Over a year without funerals
Isolated and exhausted: How families and friends grieve during pandemic
When Michael Brown’s father, Leslie Brown, died just over a year ago, his family thought they would have a bigger, normal funeral once COVID-19 restrictions were lifted. But now Brown and his family are unsure about whether grieving a second time would help.
During the pandemic many families were unable to grieve the way they wanted to: with friends and extended family. Funerals were postponed and funeral homes adapted the best they could to provide some sort of service to help people process their loss.
Leslie Brown, who lived in Wakefield, died in June 2020, and was unable to have a normal funeral. Instead, the family had a small, informal ceremony with close family and friends.
Michael Brown said his family told themselves they would do a bigger ceremony when the time was right, but over a year-and-a-half later the opportunity hasn’t arrived yet. “It’s in the back of our minds. It’s just a matter of when and how,” Brown said.
However Brown and his family said they got closure with their small and intimate ceremony, and Brown said he isn’t sure about having a second larger ceremony even if regulations permit.
“My father’s friends want to have a bigger ceremony for him. I felt bad; so many close friends weren’t able to take part in saying goodbye. I feel bad about that,” Brown said.
Sharon McGarry, who owns and operates Hulse, Playfair & McGarry funeral homes in Wakefield along with Patrick McGarry, said that, while the pandemic has changed the way things are done, their mission to help families stayed the same.
In an effort to continue their services, the funeral home made it possible to leave condolences online, create video tributes, and sign legal documents electronically.
McGarry admitted that they had to adapt to using new technologies and that there was definitely a learning curve.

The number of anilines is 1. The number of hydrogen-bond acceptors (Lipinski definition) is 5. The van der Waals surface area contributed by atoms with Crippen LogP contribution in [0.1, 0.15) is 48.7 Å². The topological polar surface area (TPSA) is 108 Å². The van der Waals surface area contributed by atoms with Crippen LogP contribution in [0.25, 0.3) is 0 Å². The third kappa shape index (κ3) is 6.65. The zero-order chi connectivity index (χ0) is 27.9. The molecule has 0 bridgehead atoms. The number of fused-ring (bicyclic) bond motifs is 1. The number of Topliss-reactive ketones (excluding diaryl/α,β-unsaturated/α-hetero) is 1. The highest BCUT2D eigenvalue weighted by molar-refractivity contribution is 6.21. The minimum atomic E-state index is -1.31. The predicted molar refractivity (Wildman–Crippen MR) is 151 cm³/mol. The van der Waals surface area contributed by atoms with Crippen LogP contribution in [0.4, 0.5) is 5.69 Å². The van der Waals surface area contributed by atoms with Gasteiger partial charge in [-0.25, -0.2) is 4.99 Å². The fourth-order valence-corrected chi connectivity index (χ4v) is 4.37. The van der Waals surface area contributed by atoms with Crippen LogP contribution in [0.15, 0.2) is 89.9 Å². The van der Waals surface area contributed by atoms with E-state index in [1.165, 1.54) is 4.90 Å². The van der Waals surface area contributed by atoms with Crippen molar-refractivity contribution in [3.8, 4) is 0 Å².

“People have been very understanding,” McGarry said.
Some people went ahead with socially distanced services outdoors, McGarry said, while others opted to postpone their loved one’s funeral until a later, safer date.
But it can be difficult to have a second funeral once a person has already gone through the grieving process.
Winifred Trowsse’s husband of 60 years, Leyton Woods, died in early 2020 and was unable to have a typical funeral.
“We couldn’t have a proper send off. It was only a small family gathering,” Trowsse said.
Trowsse said it all went okay, but lamented that she was unable to say goodbye to her husband the way she wanted. “We would have liked to have it at the church,” Trowsse said, referring to Grace United Church in Rupert.
The minister administered the service at Rupert Union Cemetery where 30 people were invited. Friends drove by the cemetery in cars to offer condolences from a distance. “You couldn’t have the same support,” Trowsse said, “it was different, but I don’t know if it was more difficult.”
As families and friends mourned any way they could for loved ones they lost during the pandemic, many others had no choice but to grieve in isolation.
Michael has a brother who lives in Ontario with his wife and baby, and they are understandably cautious about COVID-19 and so have been unable to see their extended family.
And Brown’s father died in California, so his family in Canada was unable to be with him in his final moments.
Still, his family made do with the situation and mourned their loved one with a small and intimate gathering. Grieving takes its toll, and closure for families is an important step that a second post-pandemic funeral might undo.